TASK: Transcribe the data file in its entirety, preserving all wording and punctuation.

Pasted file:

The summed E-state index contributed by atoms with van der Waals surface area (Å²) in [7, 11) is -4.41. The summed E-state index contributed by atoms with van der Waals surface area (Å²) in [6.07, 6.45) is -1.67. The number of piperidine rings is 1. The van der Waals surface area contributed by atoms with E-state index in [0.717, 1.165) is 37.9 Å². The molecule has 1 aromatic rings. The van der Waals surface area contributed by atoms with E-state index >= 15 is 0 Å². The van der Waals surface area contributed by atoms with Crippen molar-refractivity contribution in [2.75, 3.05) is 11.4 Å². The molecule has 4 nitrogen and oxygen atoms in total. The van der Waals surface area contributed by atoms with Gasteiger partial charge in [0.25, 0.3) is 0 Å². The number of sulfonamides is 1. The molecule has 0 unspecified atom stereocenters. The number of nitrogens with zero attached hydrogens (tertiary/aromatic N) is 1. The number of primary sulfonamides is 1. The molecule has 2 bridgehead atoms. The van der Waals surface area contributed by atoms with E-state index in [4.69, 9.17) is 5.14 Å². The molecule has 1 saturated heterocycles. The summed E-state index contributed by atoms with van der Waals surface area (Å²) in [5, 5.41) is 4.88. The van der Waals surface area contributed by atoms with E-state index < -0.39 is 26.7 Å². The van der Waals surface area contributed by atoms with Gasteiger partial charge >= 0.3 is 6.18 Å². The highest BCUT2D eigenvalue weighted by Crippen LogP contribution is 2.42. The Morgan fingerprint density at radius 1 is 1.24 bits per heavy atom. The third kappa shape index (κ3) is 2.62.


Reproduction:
The summed E-state index contributed by atoms with van der Waals surface area (Å²) in [7, 11) is -4.41. The summed E-state index contributed by atoms with van der Waals surface area (Å²) in [6.07, 6.45) is -1.67. The number of piperidine rings is 1. The van der Waals surface area contributed by atoms with E-state index in [0.717, 1.165) is 37.9 Å². The molecule has 1 aromatic rings. The van der Waals surface area contributed by atoms with E-state index >= 15 is 0 Å². The van der Waals surface area contributed by atoms with Crippen molar-refractivity contribution in [2.75, 3.05) is 11.4 Å². The molecule has 4 nitrogen and oxygen atoms in total. The van der Waals surface area contributed by atoms with Gasteiger partial charge in [0.25, 0.3) is 0 Å². The number of sulfonamides is 1. The molecule has 0 unspecified atom stereocenters. The number of nitrogens with zero attached hydrogens (tertiary/aromatic N) is 1. The number of primary sulfonamides is 1. The molecule has 2 bridgehead atoms. The van der Waals surface area contributed by atoms with E-state index in [4.69, 9.17) is 5.14 Å². The molecule has 1 saturated heterocycles. The summed E-state index contributed by atoms with van der Waals surface area (Å²) in [5, 5.41) is 4.88. The van der Waals surface area contributed by atoms with E-state index < -0.39 is 26.7 Å². The van der Waals surface area contributed by atoms with Gasteiger partial charge >= 0.3 is 6.18 Å². The highest BCUT2D eigenvalue weighted by Crippen LogP contribution is 2.42. The Morgan fingerprint density at radius 1 is 1.24 bits per heavy atom. The third kappa shape index (κ3) is 2.62.